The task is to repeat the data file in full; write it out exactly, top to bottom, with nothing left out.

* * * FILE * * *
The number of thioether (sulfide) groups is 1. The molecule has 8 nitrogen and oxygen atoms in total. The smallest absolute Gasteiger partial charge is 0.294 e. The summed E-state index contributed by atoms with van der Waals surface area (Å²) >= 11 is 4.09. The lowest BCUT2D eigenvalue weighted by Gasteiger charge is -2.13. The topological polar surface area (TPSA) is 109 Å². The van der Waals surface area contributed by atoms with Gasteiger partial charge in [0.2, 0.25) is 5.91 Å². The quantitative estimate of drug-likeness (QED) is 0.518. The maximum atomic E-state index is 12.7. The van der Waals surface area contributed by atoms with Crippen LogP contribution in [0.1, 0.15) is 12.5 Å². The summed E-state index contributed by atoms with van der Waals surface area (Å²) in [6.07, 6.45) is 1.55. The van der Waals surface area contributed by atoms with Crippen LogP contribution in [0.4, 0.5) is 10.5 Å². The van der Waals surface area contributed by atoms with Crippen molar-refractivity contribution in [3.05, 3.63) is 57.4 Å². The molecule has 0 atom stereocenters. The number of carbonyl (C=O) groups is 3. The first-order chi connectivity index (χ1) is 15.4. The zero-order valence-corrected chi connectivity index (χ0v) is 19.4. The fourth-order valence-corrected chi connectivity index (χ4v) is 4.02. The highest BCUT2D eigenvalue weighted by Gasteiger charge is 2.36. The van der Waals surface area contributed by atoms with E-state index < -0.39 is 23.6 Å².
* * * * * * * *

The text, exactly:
The number of thioether (sulfide) groups is 1. The molecule has 8 nitrogen and oxygen atoms in total. The smallest absolute Gasteiger partial charge is 0.294 e. The summed E-state index contributed by atoms with van der Waals surface area (Å²) >= 11 is 4.09. The lowest BCUT2D eigenvalue weighted by Gasteiger charge is -2.13. The topological polar surface area (TPSA) is 109 Å². The van der Waals surface area contributed by atoms with Gasteiger partial charge in [0.2, 0.25) is 5.91 Å². The quantitative estimate of drug-likeness (QED) is 0.518. The maximum atomic E-state index is 12.7. The van der Waals surface area contributed by atoms with Crippen LogP contribution in [0.1, 0.15) is 12.5 Å². The summed E-state index contributed by atoms with van der Waals surface area (Å²) in [6.07, 6.45) is 1.55. The van der Waals surface area contributed by atoms with Crippen LogP contribution in [0.4, 0.5) is 10.5 Å². The van der Waals surface area contributed by atoms with Crippen molar-refractivity contribution in [3.05, 3.63) is 57.4 Å². The molecule has 0 atom stereocenters. The number of carbonyl (C=O) groups is 3. The first-order chi connectivity index (χ1) is 15.4. The zero-order valence-corrected chi connectivity index (χ0v) is 19.4. The fourth-order valence-corrected chi connectivity index (χ4v) is 4.02. The highest BCUT2D eigenvalue weighted by Gasteiger charge is 2.36. The van der Waals surface area contributed by atoms with E-state index < -0.39 is 23.6 Å².